Axle
(la = 17mm,
da = 16.4mm)
Load = 670N
Frame
Wheel
(dw = 660mm)
Length to
chair center
(lf = 203mm)
θ = tipping
angle
FReaction
February 24, 2009
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EXAMPLE
Stress in cantilevered Cannondale front shock
Photo removed due to copyright restrictions.
February 24, 2009
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HOMEWORK
• Reading from Positioning in a
Wheelchair
• Have first group meeting, define
Functional Requirements and project
scope, and send to Mentors and
Community Partners for Review
• Pick first presentation day (March 3rd,
7-8:30pm???) will present strategies
then
February 24, 2009
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CLASS ACTIVITY
Measuring human power output
Next class: Meet in lab
Break into teams of 4 to 5, get a mobility aid from office,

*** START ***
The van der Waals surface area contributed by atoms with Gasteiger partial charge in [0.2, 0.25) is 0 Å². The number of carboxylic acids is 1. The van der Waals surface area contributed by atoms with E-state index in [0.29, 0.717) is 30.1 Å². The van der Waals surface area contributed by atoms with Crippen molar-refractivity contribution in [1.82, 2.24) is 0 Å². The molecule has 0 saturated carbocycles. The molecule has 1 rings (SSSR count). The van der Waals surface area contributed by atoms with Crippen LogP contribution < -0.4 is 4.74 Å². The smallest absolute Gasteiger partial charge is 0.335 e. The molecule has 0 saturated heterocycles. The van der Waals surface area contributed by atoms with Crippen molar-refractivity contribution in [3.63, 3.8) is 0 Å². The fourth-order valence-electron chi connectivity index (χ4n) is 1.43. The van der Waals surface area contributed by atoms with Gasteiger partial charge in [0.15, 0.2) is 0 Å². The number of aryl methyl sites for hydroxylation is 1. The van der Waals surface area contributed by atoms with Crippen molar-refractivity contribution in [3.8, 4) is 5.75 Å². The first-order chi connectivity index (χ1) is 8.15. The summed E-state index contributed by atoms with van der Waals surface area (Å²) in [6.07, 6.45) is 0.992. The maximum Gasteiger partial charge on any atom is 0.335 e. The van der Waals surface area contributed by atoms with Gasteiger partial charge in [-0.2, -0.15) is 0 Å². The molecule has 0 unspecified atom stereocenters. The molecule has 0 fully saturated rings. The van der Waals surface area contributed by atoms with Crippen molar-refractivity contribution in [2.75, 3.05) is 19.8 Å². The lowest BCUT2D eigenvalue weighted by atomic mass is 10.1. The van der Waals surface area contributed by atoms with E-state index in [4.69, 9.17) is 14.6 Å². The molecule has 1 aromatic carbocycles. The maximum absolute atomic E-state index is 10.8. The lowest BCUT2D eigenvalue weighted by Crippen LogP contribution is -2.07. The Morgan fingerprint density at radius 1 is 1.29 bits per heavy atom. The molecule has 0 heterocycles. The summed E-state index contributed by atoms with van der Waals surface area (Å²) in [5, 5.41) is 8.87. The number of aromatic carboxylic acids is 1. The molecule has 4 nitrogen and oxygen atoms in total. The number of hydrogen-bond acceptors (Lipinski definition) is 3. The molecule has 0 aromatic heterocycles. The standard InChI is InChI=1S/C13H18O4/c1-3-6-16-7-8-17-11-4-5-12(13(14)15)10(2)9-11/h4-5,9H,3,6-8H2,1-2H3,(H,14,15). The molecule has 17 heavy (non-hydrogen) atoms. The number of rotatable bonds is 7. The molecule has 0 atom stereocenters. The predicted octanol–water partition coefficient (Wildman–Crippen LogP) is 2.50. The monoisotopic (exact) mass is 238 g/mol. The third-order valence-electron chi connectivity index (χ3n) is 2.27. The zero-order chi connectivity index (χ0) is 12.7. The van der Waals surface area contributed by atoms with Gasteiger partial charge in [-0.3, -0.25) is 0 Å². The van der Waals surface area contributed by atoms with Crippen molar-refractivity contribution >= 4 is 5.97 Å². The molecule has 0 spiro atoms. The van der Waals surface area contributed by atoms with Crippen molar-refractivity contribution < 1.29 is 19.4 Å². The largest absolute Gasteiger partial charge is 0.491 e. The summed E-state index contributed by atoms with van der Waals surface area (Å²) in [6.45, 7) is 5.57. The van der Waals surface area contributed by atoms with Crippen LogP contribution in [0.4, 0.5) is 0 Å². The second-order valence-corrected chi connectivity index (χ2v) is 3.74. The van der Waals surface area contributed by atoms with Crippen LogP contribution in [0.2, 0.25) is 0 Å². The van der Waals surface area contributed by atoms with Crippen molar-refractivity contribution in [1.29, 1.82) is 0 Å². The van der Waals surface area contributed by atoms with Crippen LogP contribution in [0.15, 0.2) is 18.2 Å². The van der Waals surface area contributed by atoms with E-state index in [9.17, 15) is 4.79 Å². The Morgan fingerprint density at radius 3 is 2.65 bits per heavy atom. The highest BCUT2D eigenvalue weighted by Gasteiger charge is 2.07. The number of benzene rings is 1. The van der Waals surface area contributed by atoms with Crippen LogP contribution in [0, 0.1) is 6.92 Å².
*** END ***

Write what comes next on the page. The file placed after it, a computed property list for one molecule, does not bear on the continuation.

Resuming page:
and go to tunnels in basement
Tasks:
•
•
•
•
Measure the rolling resistance of your team’s mobility aid and
calculate the coefficient of rolling friction
Measure your MAX mechanical power output on a flat surface for
each person in the group (must travel at least 50 feet). Can use
rolling start to negate transient effects.
Estimate the angle of one of the tunnel ramps (you can do this
mathematically and/or experimentally – don’t just eyeball it)
Measure each group member’s mechanical power out while
going up a ramp. (Note: one wheelchair team should go up
backwards)
February 24, 2009
21